Carbohydrates have been a hot topic for many years – for the good, the bad, and the ugly. Many diets from the past few decades demonize carbohydrates and claim that they automatically ‘fatten you up’ and lead to diabetes and other health conditions, but beware: snubbing the good carbs may hinder your health and fitness goals. As with most bold nutrition claims ostracizing one food group or ingredient, there’s always more to the story, and this article will cover the full picture.
What are Carbohydrates (aka carbs)?
Carbohydrates are one of three macronutrients (along with proteins and fats) that your body requires daily and are your body’s main source of energy. They help fuel your brain, kidneys, heart muscles, and central nervous system. There are three main types of carbohydrates: starches, fiber, and sugars. Starches and carbs that are high in fiber are often referred to as complex carbohydrates. They are found in grains, legumes such as beans, peas, and lentils, and starchy vegetables like potatoes and corn. Sugars are known as simple carbohydrates. There are natural sugars in vegetables, fruits, and dairy (which are still good for you). Added sugars are found in processed foods, syrups, sugary drinks, and sweets.
What The Heck are Clean Carbs Actually?
‘Clean’ foods and ‘clean eating’ are terms coined by the diet industry that originally started off with good intentions – consume more whole foods such as fruits, vegetables, lean proteins, whole grains, and healthy fats — and limit highly processed snack foods, sweets, and other packaged foods. Therefore, ‘clean’ carbs would refer to carbs that are minimally processed, more whole food choices, such as grains, starches, fruits, vegetables, and dairy.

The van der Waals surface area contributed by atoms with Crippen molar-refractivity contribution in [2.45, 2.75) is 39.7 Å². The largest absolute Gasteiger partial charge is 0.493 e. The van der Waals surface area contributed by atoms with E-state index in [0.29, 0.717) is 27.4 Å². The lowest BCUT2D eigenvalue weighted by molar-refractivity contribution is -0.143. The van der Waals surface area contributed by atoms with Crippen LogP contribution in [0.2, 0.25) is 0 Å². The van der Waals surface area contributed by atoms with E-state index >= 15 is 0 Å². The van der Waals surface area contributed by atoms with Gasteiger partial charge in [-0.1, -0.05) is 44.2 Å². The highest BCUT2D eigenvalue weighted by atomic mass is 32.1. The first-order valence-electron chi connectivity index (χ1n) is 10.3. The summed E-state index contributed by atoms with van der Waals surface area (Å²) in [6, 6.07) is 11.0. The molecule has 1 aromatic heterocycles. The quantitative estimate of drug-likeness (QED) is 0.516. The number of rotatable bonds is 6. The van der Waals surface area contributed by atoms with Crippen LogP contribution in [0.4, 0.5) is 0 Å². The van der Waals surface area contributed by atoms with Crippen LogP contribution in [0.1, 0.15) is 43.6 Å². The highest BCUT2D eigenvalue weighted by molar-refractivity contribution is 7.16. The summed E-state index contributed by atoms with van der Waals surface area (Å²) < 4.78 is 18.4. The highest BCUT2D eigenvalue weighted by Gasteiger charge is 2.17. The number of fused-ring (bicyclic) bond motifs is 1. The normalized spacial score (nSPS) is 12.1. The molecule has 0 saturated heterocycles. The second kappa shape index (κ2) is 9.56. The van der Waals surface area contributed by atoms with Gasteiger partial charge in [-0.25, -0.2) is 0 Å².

While this may sound good in theory, labeling foods as clean has been shown to cause anxiety and unnecessary fears around foods that may be therefore considered ‘unclean’ or ‘bad’. We all have to eat, and we’re all human – is it realistic to avoid having a slice of pizza or a piece of cake from time to time? For most people, no. It’s not realistic or is it necessary, because as with anything – ‘the dose makes the poison’. If our diet is made up of 80% minimally processed, whole foods that contain the nutrients our bodies need for health, and 20% treats/convenience foods, it’s the 80% that is going to reflect on our health.
We also know that labeling foods as ‘clean’/’unclean’ or rather ‘good’/’bad’ and telling ourselves the ‘bad’ foods are forbidden, can psychologically make us want those ‘bad’ foods more and lead to excessive restriction and then binging.
What are The Best Sources of Carbs?
To reap the benefits of carbohydrates, you should choose carbohydrates loaded with nutrients. For instance, fiber is a carbohydrate that aids in digestion, helps you feel full, and keeps blood cholesterol levels in check. Your body can store extra carbohydrates in your muscles and liver for use when you’re not getting enough carbohydrates in your diet. A carbohydrate-deficient diet may cause headaches, fatigue, weakness, difficulty concentrating, nausea, constipation, bad breath and vitamin and mineral deficiencies.
Therefore, the best sources of carbohydrates would be: whole grains, fruits, starchy and non-starchy vegetables, legumes, dairy products, nuts, seeds, and soy products.
15 Foods That are ‘Healthy’ aka Nutritious Carb Choices
Healthy, nutritious carbohydrate-rich foods include: